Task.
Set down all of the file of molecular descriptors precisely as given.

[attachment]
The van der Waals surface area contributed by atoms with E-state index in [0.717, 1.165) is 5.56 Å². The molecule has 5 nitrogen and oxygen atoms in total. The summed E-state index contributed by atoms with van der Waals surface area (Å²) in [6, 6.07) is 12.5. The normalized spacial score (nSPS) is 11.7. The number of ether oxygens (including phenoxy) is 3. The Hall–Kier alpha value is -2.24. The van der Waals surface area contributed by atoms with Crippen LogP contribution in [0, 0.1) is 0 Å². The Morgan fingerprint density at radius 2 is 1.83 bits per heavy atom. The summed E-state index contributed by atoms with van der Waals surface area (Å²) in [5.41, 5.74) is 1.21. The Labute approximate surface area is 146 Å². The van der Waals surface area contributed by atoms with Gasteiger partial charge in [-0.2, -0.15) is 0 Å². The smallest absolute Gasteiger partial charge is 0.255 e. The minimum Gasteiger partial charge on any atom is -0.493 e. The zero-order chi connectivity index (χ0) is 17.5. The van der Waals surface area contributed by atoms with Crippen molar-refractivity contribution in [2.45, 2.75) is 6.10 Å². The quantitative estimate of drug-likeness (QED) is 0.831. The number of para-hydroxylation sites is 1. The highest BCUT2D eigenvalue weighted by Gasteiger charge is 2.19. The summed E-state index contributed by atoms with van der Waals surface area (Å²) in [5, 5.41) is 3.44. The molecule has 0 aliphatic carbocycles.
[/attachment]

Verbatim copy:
The van der Waals surface area contributed by atoms with E-state index in [0.717, 1.165) is 5.56 Å². The molecule has 5 nitrogen and oxygen atoms in total. The summed E-state index contributed by atoms with van der Waals surface area (Å²) in [6, 6.07) is 12.5. The normalized spacial score (nSPS) is 11.7. The number of ether oxygens (including phenoxy) is 3. The Hall–Kier alpha value is -2.24. The van der Waals surface area contributed by atoms with Crippen LogP contribution in [0, 0.1) is 0 Å². The Morgan fingerprint density at radius 2 is 1.83 bits per heavy atom. The summed E-state index contributed by atoms with van der Waals surface area (Å²) in [5.41, 5.74) is 1.21. The Labute approximate surface area is 146 Å². The van der Waals surface area contributed by atoms with Gasteiger partial charge in [-0.2, -0.15) is 0 Å². The smallest absolute Gasteiger partial charge is 0.255 e. The minimum Gasteiger partial charge on any atom is -0.493 e. The zero-order chi connectivity index (χ0) is 17.5. The van der Waals surface area contributed by atoms with Crippen molar-refractivity contribution in [2.45, 2.75) is 6.10 Å². The quantitative estimate of drug-likeness (QED) is 0.831. The number of para-hydroxylation sites is 1. The highest BCUT2D eigenvalue weighted by Gasteiger charge is 2.19. The summed E-state index contributed by atoms with van der Waals surface area (Å²) in [5, 5.41) is 3.44. The molecule has 0 aliphatic carbocycles.